Reality Digital Crystal Ball for 2010

Robert Proctor, head of EMEA at Reality Digital looks into the Crystal Ball and predicts the major impact events for the digital sector in 2010.

Social Media for brands will benefit from improved analytics and measurable ROI.

Whilst 2009 has been a rollercoaster of a year from an economic perspective, Social Media as a marketing tool has continued to make considerable headway, not least for its cost-effective delivery of a young, focused audience in a social and engaging format. However, despite rapid technological advances and some individually inspiring campaigns, the market as a whole is yet to fully understand and make best use of the tools at their finger tips. There remains the need for education and thought leadership from the sector pioneers about the tangible benefits of a cohesive social media strategy, and the positive impact on brands.

Taking social media to the mainstream business sectors will require methodical and considered evidence of return on investment. As competition amongst providers is set to intensify in 2010, those that offer stand-out propositions through clear, improved analytics programs and demonstrable ROI, look set to prosper.

Focus on strategy, not tools

Once again, the economic downturn has highlighted the importance for businesses of not having their eggs all in one basket; those that have been most nimble have managed to off-set the worst effects of the recession. It’s all well and good recognizing the importance of a social media campaign to brand extension and certainly, 2009 has seen a rapid increase in the number of tools able to deliver social media outreach – however, without a coherent, educated strategy, willingness and enthusiasm to utilize the preponderance of tools is only half the job.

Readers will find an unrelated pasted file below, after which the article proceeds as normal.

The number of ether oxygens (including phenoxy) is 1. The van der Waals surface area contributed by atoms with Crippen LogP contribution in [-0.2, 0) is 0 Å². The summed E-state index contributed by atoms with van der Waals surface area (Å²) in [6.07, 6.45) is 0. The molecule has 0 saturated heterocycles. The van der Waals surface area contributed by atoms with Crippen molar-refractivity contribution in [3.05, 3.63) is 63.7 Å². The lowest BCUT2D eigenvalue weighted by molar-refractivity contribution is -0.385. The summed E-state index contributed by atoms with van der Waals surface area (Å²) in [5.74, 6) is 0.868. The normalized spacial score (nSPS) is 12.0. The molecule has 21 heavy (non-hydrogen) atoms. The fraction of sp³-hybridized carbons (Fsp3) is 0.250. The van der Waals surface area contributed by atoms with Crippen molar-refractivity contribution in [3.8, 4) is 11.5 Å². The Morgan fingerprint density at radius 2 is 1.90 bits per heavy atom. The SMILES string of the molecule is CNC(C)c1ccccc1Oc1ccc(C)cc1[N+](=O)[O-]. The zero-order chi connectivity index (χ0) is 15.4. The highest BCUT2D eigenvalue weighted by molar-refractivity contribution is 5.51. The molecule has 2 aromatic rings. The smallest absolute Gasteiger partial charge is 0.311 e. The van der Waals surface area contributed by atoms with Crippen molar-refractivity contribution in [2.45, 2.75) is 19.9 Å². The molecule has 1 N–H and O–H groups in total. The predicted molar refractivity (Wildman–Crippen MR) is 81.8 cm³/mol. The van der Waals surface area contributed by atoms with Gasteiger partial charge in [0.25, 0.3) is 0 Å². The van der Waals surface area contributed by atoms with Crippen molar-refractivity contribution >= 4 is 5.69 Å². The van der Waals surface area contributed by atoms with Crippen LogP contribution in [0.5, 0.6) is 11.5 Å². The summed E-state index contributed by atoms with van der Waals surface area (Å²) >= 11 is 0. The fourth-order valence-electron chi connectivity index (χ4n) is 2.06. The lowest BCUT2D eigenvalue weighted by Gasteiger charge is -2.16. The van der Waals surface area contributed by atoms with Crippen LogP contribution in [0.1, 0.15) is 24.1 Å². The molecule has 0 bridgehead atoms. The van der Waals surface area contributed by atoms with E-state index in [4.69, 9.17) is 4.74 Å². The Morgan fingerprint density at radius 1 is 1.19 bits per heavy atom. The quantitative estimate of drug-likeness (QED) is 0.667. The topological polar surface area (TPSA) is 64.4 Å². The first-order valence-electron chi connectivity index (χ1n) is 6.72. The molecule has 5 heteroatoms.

Aside from the few brands who have executed coherent and strategic social media plans, the vast majority of businesses are currently using a hodgepodge of tools, which are not cutting the mustard, in terms of strategic delivery. Whichever tools they are using, it is essential that strategies include room to accommodate the advent of new tools. Whilst Twitter and Facebook have attained iconic status in 2009, the very nature of the sector, in terms of its rapid evolution, means that they will not be here forever; new tools, technologies and methods will rise and take their place. As such, the message for brands and businesses in 2010 is to remain nimble, and look to sector specialists to partner with, not just technology providers, to help them make the right decisions, providing an all encompassing strategy that is flexible and manageable.

Content controls

Whilst the age old maxim that content is king holds true, there will be major questions and concerns throughout 2010 with regard to the management of that content. With ever increasing avenues of content publication available, off-set by the ever-increasing cannibalistic nature of the sector, the importance of control of, as opposed to carte blanche distribution of, content, has the potential to cause numerous headaches for brands if not carefully managed as part of a forward thinking strategy. Brands will face important questions such as whether the content they have uploaded to a hosted or community building site be available, even after the particular site du jour shuts down, and how to protect and better manage their current assets to ensure that they can be speedily up and running the next time around.

It is not rocket science, but the message once again is about being considered rather than blindly enthusiastic. In the words of the great social media pioneer Rudyard Kipling; “If you can keep your head when all about you are losing theirs, and fill the unforgiving minute with a sixty seconds of considered social media strategizing, you’ll be a step closer to a successful 2010”. Or words to that effect.